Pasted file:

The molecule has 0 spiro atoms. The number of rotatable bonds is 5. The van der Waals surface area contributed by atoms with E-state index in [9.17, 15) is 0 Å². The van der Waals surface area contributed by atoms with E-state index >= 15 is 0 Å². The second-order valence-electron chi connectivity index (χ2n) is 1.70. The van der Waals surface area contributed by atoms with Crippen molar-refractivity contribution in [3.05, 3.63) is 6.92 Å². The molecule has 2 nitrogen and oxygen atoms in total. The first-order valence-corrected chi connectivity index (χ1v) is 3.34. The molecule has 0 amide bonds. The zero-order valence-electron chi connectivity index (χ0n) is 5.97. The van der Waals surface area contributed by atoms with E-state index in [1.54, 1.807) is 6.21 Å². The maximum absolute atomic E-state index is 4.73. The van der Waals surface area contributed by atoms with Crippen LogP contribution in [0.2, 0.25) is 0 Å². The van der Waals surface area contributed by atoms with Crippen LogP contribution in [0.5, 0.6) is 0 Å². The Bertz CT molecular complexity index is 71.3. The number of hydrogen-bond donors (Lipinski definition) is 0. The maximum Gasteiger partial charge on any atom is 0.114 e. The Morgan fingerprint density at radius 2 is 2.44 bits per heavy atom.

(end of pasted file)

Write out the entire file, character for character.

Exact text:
The molecule has 0 spiro atoms. The number of rotatable bonds is 5. The van der Waals surface area contributed by atoms with E-state index in [9.17, 15) is 0 Å². The van der Waals surface area contributed by atoms with E-state index >= 15 is 0 Å². The second-order valence-electron chi connectivity index (χ2n) is 1.70. The van der Waals surface area contributed by atoms with Crippen molar-refractivity contribution in [3.05, 3.63) is 6.92 Å². The molecule has 2 nitrogen and oxygen atoms in total. The first-order valence-corrected chi connectivity index (χ1v) is 3.34. The molecule has 0 amide bonds. The zero-order valence-electron chi connectivity index (χ0n) is 5.97. The van der Waals surface area contributed by atoms with E-state index in [1.54, 1.807) is 6.21 Å². The maximum absolute atomic E-state index is 4.73. The van der Waals surface area contributed by atoms with Crippen LogP contribution in [0.2, 0.25) is 0 Å². The van der Waals surface area contributed by atoms with Crippen LogP contribution in [0.5, 0.6) is 0 Å². The Bertz CT molecular complexity index is 71.3. The number of hydrogen-bond donors (Lipinski definition) is 0. The maximum Gasteiger partial charge on any atom is 0.114 e. The Morgan fingerprint density at radius 2 is 2.44 bits per heavy atom.